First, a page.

WHEN DID CHINESE LAW ENFORCEMENT START TO TAKE AN INTEREST?

“…in October 2015, the situation changed. That month, the Chinese government said that it was adding 116 synthetic chemicals to its list of controlled substances. A huge majority of these were new psychoactive substances, but the list also included six fentanyl analogues. The D.E.A. had asked for the analogues to be controlled, but part of the impetus for the move seemed internal.”

WHAT WAS ONE OF THE KEY TURNING POINTS?

“In June 2015, customs officials in the port city of Guangzhou reportedly seized nearly 50 kilograms of fentanyl. Around the same time, officials seized another 70 kilograms hidden in a container on its way to Mexico. Six Chinese agents became ill after handling the drugs; one fell into a coma.”

DID THE CHINESE START TO ADMIT TO A FENTANYL PROBLEM?

“Publicly, Chinese officials remained reluctant to acknowledge that fentanyl was an issue. But privately, they were ready to talk. “We don’t have a fentanyl problem,” one American diplomat was told by a Chinese counterpart. “We have a ketamine problem — hint hint.”

WHAT DID THE NEW REGULATIONS CONTAIN?

“The new regulations contained another unexpected clause, which Schoeman referred to as the “golden nugget” of the measure. For the first time, Chinese officials could consider damage done in another country as a criterion for regulating a drug domestically.”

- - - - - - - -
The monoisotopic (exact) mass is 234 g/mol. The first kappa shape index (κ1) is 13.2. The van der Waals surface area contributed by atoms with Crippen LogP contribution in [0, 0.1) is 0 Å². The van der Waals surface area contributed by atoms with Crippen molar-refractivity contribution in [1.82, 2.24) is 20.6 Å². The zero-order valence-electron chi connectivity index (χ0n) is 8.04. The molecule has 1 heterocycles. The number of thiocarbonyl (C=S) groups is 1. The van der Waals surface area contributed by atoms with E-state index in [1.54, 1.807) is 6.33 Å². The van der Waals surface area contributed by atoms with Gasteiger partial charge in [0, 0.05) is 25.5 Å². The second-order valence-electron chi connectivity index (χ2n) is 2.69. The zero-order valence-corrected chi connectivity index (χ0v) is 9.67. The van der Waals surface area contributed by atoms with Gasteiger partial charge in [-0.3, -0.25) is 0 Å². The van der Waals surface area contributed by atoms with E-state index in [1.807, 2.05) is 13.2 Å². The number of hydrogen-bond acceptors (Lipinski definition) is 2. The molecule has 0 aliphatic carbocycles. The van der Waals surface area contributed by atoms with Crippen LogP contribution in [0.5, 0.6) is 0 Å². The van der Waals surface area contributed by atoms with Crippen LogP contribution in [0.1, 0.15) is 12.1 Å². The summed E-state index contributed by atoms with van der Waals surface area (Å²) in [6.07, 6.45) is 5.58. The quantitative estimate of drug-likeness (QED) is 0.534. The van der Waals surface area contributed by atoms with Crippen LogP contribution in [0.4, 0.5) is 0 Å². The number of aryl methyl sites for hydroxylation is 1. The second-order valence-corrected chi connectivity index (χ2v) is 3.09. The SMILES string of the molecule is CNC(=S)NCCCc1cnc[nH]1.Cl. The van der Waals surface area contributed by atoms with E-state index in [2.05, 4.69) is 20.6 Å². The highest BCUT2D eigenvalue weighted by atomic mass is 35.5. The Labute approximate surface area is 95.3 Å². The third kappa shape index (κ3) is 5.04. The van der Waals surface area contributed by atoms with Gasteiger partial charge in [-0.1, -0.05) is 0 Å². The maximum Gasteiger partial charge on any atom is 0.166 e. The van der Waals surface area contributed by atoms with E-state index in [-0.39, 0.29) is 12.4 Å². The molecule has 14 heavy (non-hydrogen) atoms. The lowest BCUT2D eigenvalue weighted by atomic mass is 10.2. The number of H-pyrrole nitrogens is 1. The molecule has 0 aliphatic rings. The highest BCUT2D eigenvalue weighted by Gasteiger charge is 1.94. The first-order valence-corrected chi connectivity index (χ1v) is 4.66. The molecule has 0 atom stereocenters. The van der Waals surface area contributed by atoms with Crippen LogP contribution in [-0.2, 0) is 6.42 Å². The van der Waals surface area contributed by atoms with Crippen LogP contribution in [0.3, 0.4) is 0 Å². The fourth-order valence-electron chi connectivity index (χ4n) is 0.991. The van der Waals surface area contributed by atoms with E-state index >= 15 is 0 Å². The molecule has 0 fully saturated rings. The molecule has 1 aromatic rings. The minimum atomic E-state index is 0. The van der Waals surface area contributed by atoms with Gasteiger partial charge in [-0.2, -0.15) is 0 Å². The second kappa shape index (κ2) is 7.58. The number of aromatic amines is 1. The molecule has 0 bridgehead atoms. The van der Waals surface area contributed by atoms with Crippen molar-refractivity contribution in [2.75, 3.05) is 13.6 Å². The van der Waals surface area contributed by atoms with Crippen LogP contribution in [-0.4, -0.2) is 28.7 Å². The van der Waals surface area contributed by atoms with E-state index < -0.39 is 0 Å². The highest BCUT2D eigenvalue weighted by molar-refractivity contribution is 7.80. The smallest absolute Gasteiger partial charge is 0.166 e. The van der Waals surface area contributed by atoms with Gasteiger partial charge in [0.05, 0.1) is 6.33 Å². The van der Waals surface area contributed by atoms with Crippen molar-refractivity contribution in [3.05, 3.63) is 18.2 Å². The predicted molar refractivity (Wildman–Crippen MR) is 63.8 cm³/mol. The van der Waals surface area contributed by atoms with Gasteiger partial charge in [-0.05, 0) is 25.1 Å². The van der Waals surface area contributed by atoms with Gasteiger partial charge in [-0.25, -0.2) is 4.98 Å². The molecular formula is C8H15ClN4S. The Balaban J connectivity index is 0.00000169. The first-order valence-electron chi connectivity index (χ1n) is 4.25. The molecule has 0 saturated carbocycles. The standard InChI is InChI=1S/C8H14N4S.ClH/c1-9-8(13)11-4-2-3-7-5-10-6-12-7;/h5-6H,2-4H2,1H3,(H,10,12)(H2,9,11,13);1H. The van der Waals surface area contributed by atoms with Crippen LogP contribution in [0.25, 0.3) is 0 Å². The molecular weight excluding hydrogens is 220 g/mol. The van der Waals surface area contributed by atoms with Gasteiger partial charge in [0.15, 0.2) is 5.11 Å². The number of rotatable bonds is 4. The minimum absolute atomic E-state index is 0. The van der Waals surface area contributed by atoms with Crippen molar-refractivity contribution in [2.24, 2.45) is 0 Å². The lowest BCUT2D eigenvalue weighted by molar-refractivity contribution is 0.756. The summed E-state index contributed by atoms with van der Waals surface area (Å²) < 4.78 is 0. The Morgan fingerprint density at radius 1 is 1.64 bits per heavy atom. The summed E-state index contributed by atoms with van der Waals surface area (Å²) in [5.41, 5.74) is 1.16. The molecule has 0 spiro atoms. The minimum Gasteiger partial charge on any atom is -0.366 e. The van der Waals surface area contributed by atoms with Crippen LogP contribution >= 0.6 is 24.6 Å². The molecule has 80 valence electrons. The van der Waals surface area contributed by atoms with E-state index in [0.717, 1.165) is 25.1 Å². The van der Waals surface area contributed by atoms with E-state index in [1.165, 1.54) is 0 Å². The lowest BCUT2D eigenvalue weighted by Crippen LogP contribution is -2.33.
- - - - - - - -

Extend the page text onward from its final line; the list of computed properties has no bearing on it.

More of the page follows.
CHINESE WERE NOW EMPOWERED TO ACT 

“It was a seemingly minor change in wording, but the result was groundbreaking: If American investigators show definitively that a drug from China had killed an American, Chinese officials would be empowered to act.”

FINAL THOUGHTS

Recent cooperation between the U.S. and Chinese law enforcement that lead to the arrests of the nine (9) counterfeit fentanyl dealers is welcomed, but long overdue. It appears that if not for the pressure the U.S. has imposed on China regarding trade and intellectual property theft, China would not have made amendments to the fentanyl regulations mentioned above.

Therefore, what are we all waiting to see?

We’re waiting to see if China will continue to cooperate with the U.S. in the counterfeit fentanyl enforcement effort.

ADDITIONAL READING

Anti-Counterfeiting and Piracy–Roles and Responsibilities of Intermediaries

The Need for IP Cargo Transporters to Conduct Background Screening of Their Customers—“Know Your Customer”

Intermediary Freight Forwarder Not Liable In Counterfeit Case – Singapore Court Rules – Part I

Intermediary Freight Forwarder Not Liable In Counterfeit Case – Singapore Court Rules – Part II

The Trademark Counterfeiter’s Depot – Self-Storage Facilities: Another Third-Party Supply Chain Intermediary – Part I

The Trademark Counterfeiter’s Depot – Self-Storage Facilities: Another Third-Party Supply Chain Intermediary – Part II

Know Your Customer (KYC) and Other Anti-Counterfeiting “Best Practices”

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Ron Alvarez is an IP Investigations / Protection writer and licensed private investigator in New York City. He is a former NYPD lieutenant where he investigated robbery, narcotics, internal affairs, and fine art theft cases. Ron is a graduate of the FBI National Academy and earned a B.A. in Government and Public Administration from John Jay College of Criminal Justice in Manhattan. He has published a number of articles on various investigative topics for PI Magazine. Ron is certified by the Interpol-International IP Crime Investigators College (IIPCIC.) as a "Transnational and Organized Crime Intellectual Property (IP) Investigator."